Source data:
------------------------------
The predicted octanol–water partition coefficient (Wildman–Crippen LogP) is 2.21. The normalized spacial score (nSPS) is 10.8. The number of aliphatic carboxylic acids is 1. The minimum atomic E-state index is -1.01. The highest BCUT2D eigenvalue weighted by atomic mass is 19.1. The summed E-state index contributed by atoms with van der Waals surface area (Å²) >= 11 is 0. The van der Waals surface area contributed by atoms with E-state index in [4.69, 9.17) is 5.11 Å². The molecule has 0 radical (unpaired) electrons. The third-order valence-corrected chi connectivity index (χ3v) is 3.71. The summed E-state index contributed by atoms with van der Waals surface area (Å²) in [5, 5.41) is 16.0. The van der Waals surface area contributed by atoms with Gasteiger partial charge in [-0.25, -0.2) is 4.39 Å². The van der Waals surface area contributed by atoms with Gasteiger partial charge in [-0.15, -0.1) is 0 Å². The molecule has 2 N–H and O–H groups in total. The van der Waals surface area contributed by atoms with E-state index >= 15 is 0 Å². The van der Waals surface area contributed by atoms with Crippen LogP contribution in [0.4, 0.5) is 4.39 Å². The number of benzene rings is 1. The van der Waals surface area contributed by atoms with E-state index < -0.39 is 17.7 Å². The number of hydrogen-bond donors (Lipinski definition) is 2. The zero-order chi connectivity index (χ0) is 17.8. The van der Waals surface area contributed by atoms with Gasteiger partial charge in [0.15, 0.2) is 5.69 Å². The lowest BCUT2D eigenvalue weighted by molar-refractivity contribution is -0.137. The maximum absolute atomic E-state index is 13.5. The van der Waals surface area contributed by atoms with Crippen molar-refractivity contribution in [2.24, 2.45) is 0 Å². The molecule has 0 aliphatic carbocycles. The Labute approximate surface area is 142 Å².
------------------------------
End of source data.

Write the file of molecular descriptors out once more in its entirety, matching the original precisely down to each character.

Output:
The predicted octanol–water partition coefficient (Wildman–Crippen LogP) is 2.21. The normalized spacial score (nSPS) is 10.8. The number of aliphatic carboxylic acids is 1. The minimum atomic E-state index is -1.01. The highest BCUT2D eigenvalue weighted by atomic mass is 19.1. The summed E-state index contributed by atoms with van der Waals surface area (Å²) >= 11 is 0. The van der Waals surface area contributed by atoms with E-state index in [4.69, 9.17) is 5.11 Å². The molecule has 0 radical (unpaired) electrons. The third-order valence-corrected chi connectivity index (χ3v) is 3.71. The summed E-state index contributed by atoms with van der Waals surface area (Å²) in [5, 5.41) is 16.0. The van der Waals surface area contributed by atoms with Gasteiger partial charge in [-0.25, -0.2) is 4.39 Å². The van der Waals surface area contributed by atoms with Gasteiger partial charge in [-0.15, -0.1) is 0 Å². The molecule has 2 N–H and O–H groups in total. The van der Waals surface area contributed by atoms with E-state index >= 15 is 0 Å². The van der Waals surface area contributed by atoms with Crippen LogP contribution in [0.4, 0.5) is 4.39 Å². The number of benzene rings is 1. The van der Waals surface area contributed by atoms with E-state index < -0.39 is 17.7 Å². The number of hydrogen-bond donors (Lipinski definition) is 2. The zero-order chi connectivity index (χ0) is 17.8. The van der Waals surface area contributed by atoms with Gasteiger partial charge in [0.15, 0.2) is 5.69 Å². The lowest BCUT2D eigenvalue weighted by molar-refractivity contribution is -0.137. The maximum absolute atomic E-state index is 13.5. The van der Waals surface area contributed by atoms with Crippen molar-refractivity contribution in [2.24, 2.45) is 0 Å². The molecule has 0 aliphatic carbocycles. The Labute approximate surface area is 142 Å².